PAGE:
Public Trainings and Events

 Currently, all SRM trainings being offered are Train the Trainers with contracted organizations. We plan to offer at least one public training in NYC during 2019. Check the website periodically for the posted date.

Ongoing SRM Facilitator Study Group in NYC

The facilitator study group meets monthly.  The group is one step in being able to facilitate at SRM trainings and to be involved in TGW’s national and international projects. Contact Laurie Leitch: if you would like to be included.


In 2019 we have some exciting projects! The projects below are the ones that focus on TGW’s work in the criminal-legal system:

  • Read our latest article published in Frontiers in Psychology titled: “Recovery after genocide: Understanding the dimensions of recovery capital among incarcerated genocide perpetrators in Rwanda.” Authors: Kevin Barnes-Ceeney, Lior Gideon, Laurie Leitch, Kento Yasuhara.
  • Two of our most recent projects related to the criminal-legal system are being funded by the District Attorney’s Office of New York (DANY) from funds recovered from criminal activities. It seems very fitting that the recovered assets are being used to fund innovative projects for people involved in the criminal-legal system. One of the projects, just completing the 6-month planning phase, is with the New York City Department of Health and Mental Hygiene (DOHMH) and involves the creation of a Health Justice Network designed to improve health outcomes for returning citizens and their families. SRM Train the Trainer will be offered in six primary care settings and community-based organizations over a three-year period. TGW is honored to be a part of this much-needed work! The second project, the Osborne Association Bronx Wellness Project, is a Train the Trainer that equips a set of staff in every program in the Osborne Association with SRM trainer skills. These SRM trainers will then train all remaining staff and will make Osborne Association the first SRM Resilience-informed Organization in New York City. The Osborne Association serves over 10,000 clients each year.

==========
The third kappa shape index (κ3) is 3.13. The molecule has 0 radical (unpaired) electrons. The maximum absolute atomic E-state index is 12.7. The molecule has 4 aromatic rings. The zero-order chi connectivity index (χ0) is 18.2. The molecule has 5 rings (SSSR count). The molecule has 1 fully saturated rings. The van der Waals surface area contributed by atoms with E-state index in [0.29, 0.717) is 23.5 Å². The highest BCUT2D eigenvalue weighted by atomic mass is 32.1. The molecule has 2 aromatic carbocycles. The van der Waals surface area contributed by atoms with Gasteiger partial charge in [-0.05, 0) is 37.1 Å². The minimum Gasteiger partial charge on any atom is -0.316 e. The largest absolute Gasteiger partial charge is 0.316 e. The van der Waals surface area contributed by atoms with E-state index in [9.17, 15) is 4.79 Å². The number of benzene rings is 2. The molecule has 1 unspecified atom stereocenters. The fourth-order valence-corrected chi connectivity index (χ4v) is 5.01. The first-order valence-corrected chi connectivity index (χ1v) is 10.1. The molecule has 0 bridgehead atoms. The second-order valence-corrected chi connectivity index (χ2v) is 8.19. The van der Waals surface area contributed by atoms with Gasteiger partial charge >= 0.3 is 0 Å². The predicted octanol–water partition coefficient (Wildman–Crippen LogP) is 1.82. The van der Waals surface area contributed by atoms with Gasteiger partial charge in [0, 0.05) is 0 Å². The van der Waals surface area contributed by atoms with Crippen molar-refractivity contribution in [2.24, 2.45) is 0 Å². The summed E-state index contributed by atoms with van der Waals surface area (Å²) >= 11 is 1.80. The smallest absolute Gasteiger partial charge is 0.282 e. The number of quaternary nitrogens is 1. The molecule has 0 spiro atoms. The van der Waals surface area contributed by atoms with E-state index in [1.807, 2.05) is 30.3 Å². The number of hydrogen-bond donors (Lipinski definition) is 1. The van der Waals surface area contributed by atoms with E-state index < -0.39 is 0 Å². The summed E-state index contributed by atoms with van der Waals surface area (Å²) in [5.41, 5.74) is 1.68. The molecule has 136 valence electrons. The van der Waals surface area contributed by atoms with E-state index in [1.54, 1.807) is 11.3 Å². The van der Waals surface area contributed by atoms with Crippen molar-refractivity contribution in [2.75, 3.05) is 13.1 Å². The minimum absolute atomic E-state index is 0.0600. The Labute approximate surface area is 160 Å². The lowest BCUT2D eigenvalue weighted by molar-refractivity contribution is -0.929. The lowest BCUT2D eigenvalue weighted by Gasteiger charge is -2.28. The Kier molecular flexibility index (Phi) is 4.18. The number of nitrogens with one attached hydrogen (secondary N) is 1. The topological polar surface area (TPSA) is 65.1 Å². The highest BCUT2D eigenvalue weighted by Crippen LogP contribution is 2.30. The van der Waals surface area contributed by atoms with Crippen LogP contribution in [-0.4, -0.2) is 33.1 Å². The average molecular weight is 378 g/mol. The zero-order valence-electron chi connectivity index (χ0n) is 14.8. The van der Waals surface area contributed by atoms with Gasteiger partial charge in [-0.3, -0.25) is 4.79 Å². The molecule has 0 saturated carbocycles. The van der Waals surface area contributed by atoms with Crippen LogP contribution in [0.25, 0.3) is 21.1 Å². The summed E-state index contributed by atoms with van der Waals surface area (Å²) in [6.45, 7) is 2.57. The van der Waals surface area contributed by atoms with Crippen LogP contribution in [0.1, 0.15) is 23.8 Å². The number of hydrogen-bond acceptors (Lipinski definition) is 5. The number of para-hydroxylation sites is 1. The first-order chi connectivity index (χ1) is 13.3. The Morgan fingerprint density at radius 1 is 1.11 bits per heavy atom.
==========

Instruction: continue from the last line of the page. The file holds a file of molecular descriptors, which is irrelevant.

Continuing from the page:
• Our work with Ceasefire Detroit has been completed and the new SRM Ceasefire Trainers are now in the field offering  RZone self-regulation skills in Detroit’s high violence precincts. The self-care component of the Train the Trainer is also essential and the Ceasefire trainers use the skills to deepen their capacity to stay in balance during high-stress events as well as to improve sleep and well-being. Recently, two Ceasefire SRM trainers facilitated an SRM training in NYC.
  • SRM’s RZone skills focused on self-care are being incorporated into the regional meetings of John Jay College for Criminal Justice’s Safe Neighborhoods Projects. Providers are not so good at taking care of themselves and using RZone skills helps providers “walk their talk.”